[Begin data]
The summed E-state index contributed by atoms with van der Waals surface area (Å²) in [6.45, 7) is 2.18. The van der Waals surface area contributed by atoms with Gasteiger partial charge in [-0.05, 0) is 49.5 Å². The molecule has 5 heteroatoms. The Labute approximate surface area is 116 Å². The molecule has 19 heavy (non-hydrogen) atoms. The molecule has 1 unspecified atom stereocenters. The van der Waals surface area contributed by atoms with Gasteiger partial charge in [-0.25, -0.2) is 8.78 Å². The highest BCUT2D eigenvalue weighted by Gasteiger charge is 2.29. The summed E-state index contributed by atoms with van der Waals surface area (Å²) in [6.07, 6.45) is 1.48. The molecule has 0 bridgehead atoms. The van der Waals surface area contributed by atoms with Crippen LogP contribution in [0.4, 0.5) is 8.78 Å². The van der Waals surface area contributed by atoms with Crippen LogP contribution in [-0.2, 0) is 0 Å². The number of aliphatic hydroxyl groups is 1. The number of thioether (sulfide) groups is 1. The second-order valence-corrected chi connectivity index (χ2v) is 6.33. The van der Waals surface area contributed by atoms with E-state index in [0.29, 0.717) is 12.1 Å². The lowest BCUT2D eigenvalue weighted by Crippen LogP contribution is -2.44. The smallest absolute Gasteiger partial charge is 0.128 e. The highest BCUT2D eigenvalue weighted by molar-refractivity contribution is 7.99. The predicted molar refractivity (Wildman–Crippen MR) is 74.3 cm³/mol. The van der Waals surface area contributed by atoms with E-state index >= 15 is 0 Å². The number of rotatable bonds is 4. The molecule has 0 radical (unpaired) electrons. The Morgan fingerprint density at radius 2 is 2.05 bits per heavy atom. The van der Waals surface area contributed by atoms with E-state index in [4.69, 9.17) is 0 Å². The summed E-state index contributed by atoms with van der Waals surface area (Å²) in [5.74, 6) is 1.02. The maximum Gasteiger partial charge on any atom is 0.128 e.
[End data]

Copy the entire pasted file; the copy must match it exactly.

The summed E-state index contributed by atoms with van der Waals surface area (Å²) in [6.45, 7) is 2.18. The van der Waals surface area contributed by atoms with Gasteiger partial charge in [-0.05, 0) is 49.5 Å². The molecule has 5 heteroatoms. The Labute approximate surface area is 116 Å². The molecule has 19 heavy (non-hydrogen) atoms. The molecule has 1 unspecified atom stereocenters. The van der Waals surface area contributed by atoms with Gasteiger partial charge in [-0.25, -0.2) is 8.78 Å². The highest BCUT2D eigenvalue weighted by Gasteiger charge is 2.29. The summed E-state index contributed by atoms with van der Waals surface area (Å²) in [6.07, 6.45) is 1.48. The molecule has 0 bridgehead atoms. The van der Waals surface area contributed by atoms with Crippen LogP contribution in [0.4, 0.5) is 8.78 Å². The van der Waals surface area contributed by atoms with Crippen LogP contribution in [-0.2, 0) is 0 Å². The number of aliphatic hydroxyl groups is 1. The number of thioether (sulfide) groups is 1. The second-order valence-corrected chi connectivity index (χ2v) is 6.33. The van der Waals surface area contributed by atoms with E-state index in [0.29, 0.717) is 12.1 Å². The lowest BCUT2D eigenvalue weighted by Crippen LogP contribution is -2.44. The smallest absolute Gasteiger partial charge is 0.128 e. The highest BCUT2D eigenvalue weighted by molar-refractivity contribution is 7.99. The predicted molar refractivity (Wildman–Crippen MR) is 74.3 cm³/mol. The van der Waals surface area contributed by atoms with E-state index >= 15 is 0 Å². The number of rotatable bonds is 4. The molecule has 0 radical (unpaired) electrons. The Morgan fingerprint density at radius 2 is 2.05 bits per heavy atom. The van der Waals surface area contributed by atoms with E-state index in [4.69, 9.17) is 0 Å². The summed E-state index contributed by atoms with van der Waals surface area (Å²) in [5.74, 6) is 1.02. The maximum Gasteiger partial charge on any atom is 0.128 e.